To start with, we may see fiscal consolidation that will include the restructuring of SOEs, reducing their bulkiness and transforming them into leaner companies that can self-sustain. Secondly, government will need a revised labour policy that has considered how technological changes in the global economy have changed the labour market.

Will Mboweni find support from his party and government? That remains to be seen.

What I do know is that sooner rather than later, unless there is a convergence of labour market, economic and even fiscal policies, South Africa’s key problems will persist – including the relentless retrenchments.




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Well then. ‘We’ did steel some copper wire from Eskom forcing them to go wireless. Then ‘we’ burnt some trains as well, Prasa can’t be very happy with that. SAA? Eskom? We all know what happened to them.
Massmart and their 34 stores? Don’t these people do any customer research before they open stores?

Walmart was rather arrogant when they took over Massmart. They were going to show us how Americans are far superior … however they stumbled.

Mark Lamberti was a super CEO who turned Massmart into a Giant, Walmart destroyed it. Will Mitchel Slape make any difference?

Sorry. Steel copper wire from Telkom.

They run the country like they run a state funeral. The best-qualified among them, the generals with the clanking yellow medals of the colonialist, all dressed up in the uniform of the colonialist, amateurishly imitating the rituals of the colonialist, faking the competence and readiness of the colonialist, producing only false pretence and incompetence, to the extent that it is excruciatingly embarrassing, not for the laughing spectators, but for themselves and the for State they represent.

They honour their heroes with a farcical state funeral, where generals walk into each other in total confusion. This is typical of the ANC – One simple command goes out, then parties move in opposite directions, dazed and confused, querying the command and discussing the actual meaning of the command. Afterwards, after failed attempts of rationalisation and obfuscation, they produce a lame excuse for the inexcusable by blaming it on colonialism.

This is the Government of the Republic of South Africa. The job-losses are the casualties of this disastrously inept and farcical imitation of governance. By employing unproductive people at SOE’s, they are even imitating job-creation. Fake it until you make it.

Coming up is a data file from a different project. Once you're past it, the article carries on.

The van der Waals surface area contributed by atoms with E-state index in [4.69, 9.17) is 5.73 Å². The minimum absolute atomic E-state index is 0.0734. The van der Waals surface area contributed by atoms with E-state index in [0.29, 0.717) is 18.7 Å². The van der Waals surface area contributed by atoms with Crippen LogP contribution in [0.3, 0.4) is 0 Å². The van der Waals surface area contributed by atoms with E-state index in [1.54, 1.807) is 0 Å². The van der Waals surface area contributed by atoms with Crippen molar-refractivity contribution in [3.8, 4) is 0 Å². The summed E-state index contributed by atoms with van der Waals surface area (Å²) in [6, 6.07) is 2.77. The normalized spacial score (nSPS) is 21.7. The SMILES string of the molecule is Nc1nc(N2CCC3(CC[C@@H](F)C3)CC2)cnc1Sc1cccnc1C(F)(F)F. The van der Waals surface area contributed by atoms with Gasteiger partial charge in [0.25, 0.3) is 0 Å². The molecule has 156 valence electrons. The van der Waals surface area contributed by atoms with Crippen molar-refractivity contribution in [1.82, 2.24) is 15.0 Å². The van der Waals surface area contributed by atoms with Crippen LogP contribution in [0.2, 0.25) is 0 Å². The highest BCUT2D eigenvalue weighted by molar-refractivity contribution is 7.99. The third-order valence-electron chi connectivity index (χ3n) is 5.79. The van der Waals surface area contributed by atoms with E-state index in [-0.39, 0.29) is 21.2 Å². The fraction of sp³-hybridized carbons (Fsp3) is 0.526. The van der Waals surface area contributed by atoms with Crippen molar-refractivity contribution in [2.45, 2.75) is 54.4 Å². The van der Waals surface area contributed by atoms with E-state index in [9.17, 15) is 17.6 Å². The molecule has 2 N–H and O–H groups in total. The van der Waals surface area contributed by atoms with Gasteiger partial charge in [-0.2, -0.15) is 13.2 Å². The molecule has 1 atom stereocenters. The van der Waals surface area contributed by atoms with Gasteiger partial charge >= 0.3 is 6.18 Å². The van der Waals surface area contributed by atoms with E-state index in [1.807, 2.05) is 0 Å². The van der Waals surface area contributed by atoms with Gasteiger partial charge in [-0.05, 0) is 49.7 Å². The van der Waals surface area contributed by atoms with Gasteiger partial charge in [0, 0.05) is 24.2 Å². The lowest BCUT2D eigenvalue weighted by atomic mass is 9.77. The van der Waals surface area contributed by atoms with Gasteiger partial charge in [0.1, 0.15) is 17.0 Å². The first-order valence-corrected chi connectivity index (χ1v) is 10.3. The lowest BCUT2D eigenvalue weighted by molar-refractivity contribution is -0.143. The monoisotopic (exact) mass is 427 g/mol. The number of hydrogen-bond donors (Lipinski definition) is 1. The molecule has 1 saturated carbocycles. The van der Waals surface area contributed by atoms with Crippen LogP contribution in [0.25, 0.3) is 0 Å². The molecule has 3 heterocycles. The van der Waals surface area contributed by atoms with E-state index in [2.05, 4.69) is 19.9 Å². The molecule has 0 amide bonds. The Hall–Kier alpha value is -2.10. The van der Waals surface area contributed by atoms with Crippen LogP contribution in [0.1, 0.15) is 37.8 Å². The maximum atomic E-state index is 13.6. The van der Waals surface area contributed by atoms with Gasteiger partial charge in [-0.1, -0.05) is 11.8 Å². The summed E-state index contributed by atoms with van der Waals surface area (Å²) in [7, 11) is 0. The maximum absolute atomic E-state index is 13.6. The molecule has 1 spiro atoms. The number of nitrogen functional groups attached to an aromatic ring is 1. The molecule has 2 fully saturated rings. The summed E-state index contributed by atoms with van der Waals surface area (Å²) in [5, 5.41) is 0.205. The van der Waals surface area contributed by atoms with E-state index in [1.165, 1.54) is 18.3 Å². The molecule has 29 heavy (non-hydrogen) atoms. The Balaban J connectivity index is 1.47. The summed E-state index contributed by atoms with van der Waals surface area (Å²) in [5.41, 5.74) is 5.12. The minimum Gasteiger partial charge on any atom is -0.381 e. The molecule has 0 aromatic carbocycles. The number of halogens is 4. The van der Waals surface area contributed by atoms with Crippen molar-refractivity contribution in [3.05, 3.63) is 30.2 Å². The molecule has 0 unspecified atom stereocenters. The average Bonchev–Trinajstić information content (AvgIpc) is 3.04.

In this government’s case, it’s rather “Fake it until you break it”…

I wish I could vote a million times for this comment

Clearly here we have the after effects of the Zuma years. All that Cyril can say is “we need to ensure this” and “we need to ensure” that’.
He certainly did not “ensure that” Zuma was stopped and stood by in an idle fashion. Things will change however, they will get worse.
This is what you get from a quarter of a century of cANCer being in control.

Govt projections for growth are a piped dream.

This is a useless article by some millennial schooled in ANC speak.Meaningless drivel using fancy words. This mess is caused by the corrupt ANC and friends and supporters. Nobody else. Not South Africa or we or the private sector. ANC.


I can think of a number of trite clichés, but “the chickens coming home to roost” seems most apt here.

“The notion of bad deeds, specifically curses, coming back to haunt their originator is long established in the English language and was expressed in print as early as 1390, when Geoffrey Chaucer used it in The Parson’s Tale”.

Crime will rise and rise.

Mamokgethi’s C.V. says it all – for an analyst (mining and labour)she can’t see the wood for the trees
Why is Moneyweb print such drivel when they know very well that articles like these are skewed and poorly researched by their authors

When will the ANC create the enabling environment for growth and employment? When?

Maybe they can’t if they stick adherently to their current policies.

They’re busy “communising” South Africa, so don’t hold your breath!

These companies must have misunderstood – I think the government is targeting new Hiring, not Retrenching? The ANC must be sitting at their clean desks in their gleaming offices, very perplexed by this. “Weve stated that we want new Hires; what more can we do?”

I see a lot of smaller companies just flatly ignoring all of the red tape that govt throws at them, and carrying on regardless. This leads into a burgeoning informal sector and lack of tax income, Zimbabwe style. The big fish who are easier to force to comply with the myriad laws and regulations are being legislated out of existance.

Maintaining currency strength in a world dominated by easing printing have direct results in the market. Some lines go up, others down. Watch the value of the R again the unlimited printed ones like Euro/U.S dollar on the time line 15 to 20.

A drop in the ocean. The anc wants to have Venezuelas unemployment rate – 95% I believe. Then the Marxist utopia will be truly accomplished

End of comments.